Thursday, 28 April 2016

Why the verdict on the Hillsborough disaster matters in the long-term

Earlier this week, a jury at the inquest into the Hillsborough Stadium disaster of 1989, which resulted in the tragic deaths of 96 people (95 of them fans of Liverpool FC, who were playing against Sheffield FC), concluded that those 96 people were unlawfully killed and that police failures were entirely responsible for their preventable deaths. It took 27 years to achieve such a verdict, due to the cover-ups, smears, vilifications of innocent people and falsifications of statements by the police in conjunction with a compliant and prejudiced media.

Nevertheless, this is one of the biggest victories of the people against abuses and misues of power by police, which frequently still go unpunished today. After all, in the public's eye, police forces are supposed to protect the safety of the people and uphold the law as passed by Parliament and elected MPs, rather than abuse their position of power to falsely accuse innocent people of immoral actions and cover up their own responsibility for the disaster.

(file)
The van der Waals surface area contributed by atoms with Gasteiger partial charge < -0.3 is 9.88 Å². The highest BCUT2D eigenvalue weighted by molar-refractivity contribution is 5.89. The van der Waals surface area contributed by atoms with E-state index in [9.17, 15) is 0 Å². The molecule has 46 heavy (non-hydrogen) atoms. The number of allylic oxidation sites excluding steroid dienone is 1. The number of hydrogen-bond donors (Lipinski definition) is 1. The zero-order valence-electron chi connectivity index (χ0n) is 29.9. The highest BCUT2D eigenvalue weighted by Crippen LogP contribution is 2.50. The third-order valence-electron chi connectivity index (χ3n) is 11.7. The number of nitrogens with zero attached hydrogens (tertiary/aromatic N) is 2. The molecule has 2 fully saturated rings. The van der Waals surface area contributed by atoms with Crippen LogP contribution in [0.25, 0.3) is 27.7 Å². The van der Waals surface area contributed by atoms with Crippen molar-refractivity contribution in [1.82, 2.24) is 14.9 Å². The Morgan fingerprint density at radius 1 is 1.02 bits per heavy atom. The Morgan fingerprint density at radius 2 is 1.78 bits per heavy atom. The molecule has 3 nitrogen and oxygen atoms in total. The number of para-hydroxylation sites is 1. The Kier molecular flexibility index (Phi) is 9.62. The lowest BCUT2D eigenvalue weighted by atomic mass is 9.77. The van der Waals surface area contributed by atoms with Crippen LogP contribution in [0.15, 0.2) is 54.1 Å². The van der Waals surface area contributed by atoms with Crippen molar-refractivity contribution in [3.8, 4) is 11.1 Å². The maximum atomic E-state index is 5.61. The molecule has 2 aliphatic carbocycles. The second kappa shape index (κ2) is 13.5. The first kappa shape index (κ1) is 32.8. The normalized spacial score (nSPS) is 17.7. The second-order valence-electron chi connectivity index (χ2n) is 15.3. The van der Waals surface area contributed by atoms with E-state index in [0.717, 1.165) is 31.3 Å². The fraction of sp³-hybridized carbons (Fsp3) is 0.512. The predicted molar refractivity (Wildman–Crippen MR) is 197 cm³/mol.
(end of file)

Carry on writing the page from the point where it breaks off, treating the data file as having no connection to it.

It is also an important example of how the truth is more powerful than a thousand lies, no matter how well these lies might be spun by the powers that be more concerned about themselves and their own self-interest than principles that really matter to us all, of which justice is one. No matter how long things might take, we must stand up for fairness, honesty and justice in all we do, for these principles will prevail when we act. I also hope this verdict can help families and friends of victims who have so far not been compensated over the loss of their loved ones receive compensation and bring the surviving negligent police officers who were present at the disaster and could have at least tried to prevent this tragedy, yet failed to do so, to justice over the preventable deaths of wholly innocent people.


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